The idea of SOWE was born in 2019 when me (Kim) and Charles spent the summer together as roommates in the town of Nabbingo, Uganda. I had come to Uganda to work at Mpigi Health Clinic. My first weeks were spent at the ART-clinic, treating HIV and complications of AIDS.
The experience during my weeks at the ART-clinic affected me a lot. The vast amount of young people who suffered from HIV and AIDS, a disease highly treatable and preventable was chocking and I found myself spending hours and hours discussing HIV, poverty and injustices with my new roommate.
Charles taught me a lot, I was utmost impressed by his life story, the work he’s been doing with Yamba Hearts for Uganda and not the least his character in general. I also got to know Charles girlfriend Costance (wife since Jan 2020) and learned about the work she did with young sex workers in the slums of Kampala.
We diagnosed new patients with HIV every day and the prevalence of HIV in Mpigi is well above country average. The disease disproportionately affected women and adolescent girls in the area. Another disproportionately affected group were the boda-boda riders, a group infamous for spending their daily salaries on prostitutes. Charles showed me one of the meet up places where young women offered their sexual services for as little as 2 USD, the price was higher for men that did not want to use a condom, reaching 13 USD. Besides the boda-boda drivers there is one other major group of sex-buyers. Mpigi is located along Masaka Road, attracting high paying truck drivers traveling between Kampala and Southern destinations such as Rwanda and Tanzania.
If this was not enough to make Mpigi an epicenter of HIV, the number of unique sex sellers in Uganda exceeds most parts of the world. Besides a large number of active sex workers there’s an even greater number of occasional sex sellers. Financial pressure are forcing adolescent girls that have dropped out of school to sell sex to cover their basic needs, a process highly correlated with low socio-economic status and poverty. We estimate that 10-15 % of girls in Mpigi exchange sex for money to cover their basic needs before their 18th birthday.
There is no doubt that poverty is the main breeding ground for a large chunk of the horrific human misdemeanors in our modern world. The personnel at the clinic in Mpigi are front line witnesses to this. During my time at the clinic it was not uncommon to meet exploited children, brought to the clinic after they had been raped to an extent that made it difficult for us to keep them alive. Although such crimes are not limited to societies with high poverty, the frequency in Mpigi was beyond my imagination. A large majority of these crimes happen to children born into poverty, not having the same safety net and adult support that others do. Children born into poverty are many times more likely to become victims of rape or trafficking, just as they are several times more likely to get infected and die from HIV or other preventable diseases.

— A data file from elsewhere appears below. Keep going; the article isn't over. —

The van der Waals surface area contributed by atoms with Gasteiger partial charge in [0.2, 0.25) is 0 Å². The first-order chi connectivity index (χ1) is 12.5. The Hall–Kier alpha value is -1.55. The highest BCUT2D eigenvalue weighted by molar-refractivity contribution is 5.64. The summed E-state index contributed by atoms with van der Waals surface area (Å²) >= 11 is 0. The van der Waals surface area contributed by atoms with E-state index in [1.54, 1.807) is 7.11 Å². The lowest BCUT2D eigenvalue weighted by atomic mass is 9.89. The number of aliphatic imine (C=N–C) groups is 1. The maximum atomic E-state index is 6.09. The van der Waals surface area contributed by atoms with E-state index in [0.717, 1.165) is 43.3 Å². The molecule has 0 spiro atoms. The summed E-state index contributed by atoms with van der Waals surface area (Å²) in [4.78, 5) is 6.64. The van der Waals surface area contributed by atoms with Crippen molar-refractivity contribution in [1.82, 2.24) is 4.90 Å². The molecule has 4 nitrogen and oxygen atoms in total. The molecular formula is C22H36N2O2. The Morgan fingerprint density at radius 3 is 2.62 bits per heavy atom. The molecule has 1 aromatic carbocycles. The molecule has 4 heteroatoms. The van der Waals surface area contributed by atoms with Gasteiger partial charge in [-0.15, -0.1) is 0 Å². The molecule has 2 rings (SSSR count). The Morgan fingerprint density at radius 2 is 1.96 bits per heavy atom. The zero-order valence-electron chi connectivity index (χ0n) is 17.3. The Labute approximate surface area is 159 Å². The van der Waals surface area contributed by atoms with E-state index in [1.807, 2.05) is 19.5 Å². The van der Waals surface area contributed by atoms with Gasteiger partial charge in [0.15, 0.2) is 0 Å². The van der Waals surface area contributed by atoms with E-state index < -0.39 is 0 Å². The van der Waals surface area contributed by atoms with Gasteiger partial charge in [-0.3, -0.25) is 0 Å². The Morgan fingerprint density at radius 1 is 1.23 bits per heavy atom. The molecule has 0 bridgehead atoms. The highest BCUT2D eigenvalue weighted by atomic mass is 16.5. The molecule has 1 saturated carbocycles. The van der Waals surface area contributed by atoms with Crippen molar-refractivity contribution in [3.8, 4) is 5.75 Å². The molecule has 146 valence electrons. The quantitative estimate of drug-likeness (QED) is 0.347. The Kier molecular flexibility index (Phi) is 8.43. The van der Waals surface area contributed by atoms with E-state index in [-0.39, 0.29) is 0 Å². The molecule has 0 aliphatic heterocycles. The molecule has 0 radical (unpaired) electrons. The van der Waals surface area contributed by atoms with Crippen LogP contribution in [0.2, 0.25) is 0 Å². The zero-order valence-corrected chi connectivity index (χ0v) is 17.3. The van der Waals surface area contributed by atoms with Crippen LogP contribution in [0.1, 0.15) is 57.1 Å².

Me and Charles agreed that any serious effort to fight these injustices must be directed against poverty. Charles had been working for several years with his organisation Yamba Hearts for Uganda, teaching entrepreneurial skills to adolescents while building the Yamba Hearts Center. I gave my promise to do my best to help Yamba Hearts for Uganda to raise money. After all, everyone I know and have ever met in Sweden are better suited to contribute to change than the people most in need of it.
During my time in Uganda, in the process of starting our Swedish organisation with Jonna, Johanna and Kajsa, and in our planning with Charles and Costance we came to another conclusion. The best way to make a positive impact with the money we raise would be through Women Empowerment. We are confident that empowerment of women is the most efficient way to improve the living conditions in Mpigi and in other parts of the world with high poverty rates.
The empowerment of women has come a long way in our part of the world and the feminist movement is stronger than ever. Unfortunately, the women we are trying to help are yet to take advantage of this development. We started SOWE with the purpose of exporting one part of Swedish culture we are very proud of, our centuries old fight for gender equality and human rights. We have no intention of bringing our values to Uganda, but we do want to help the women in Mpigi to raise their own voice, fight for their own rights, and work for their own freedom.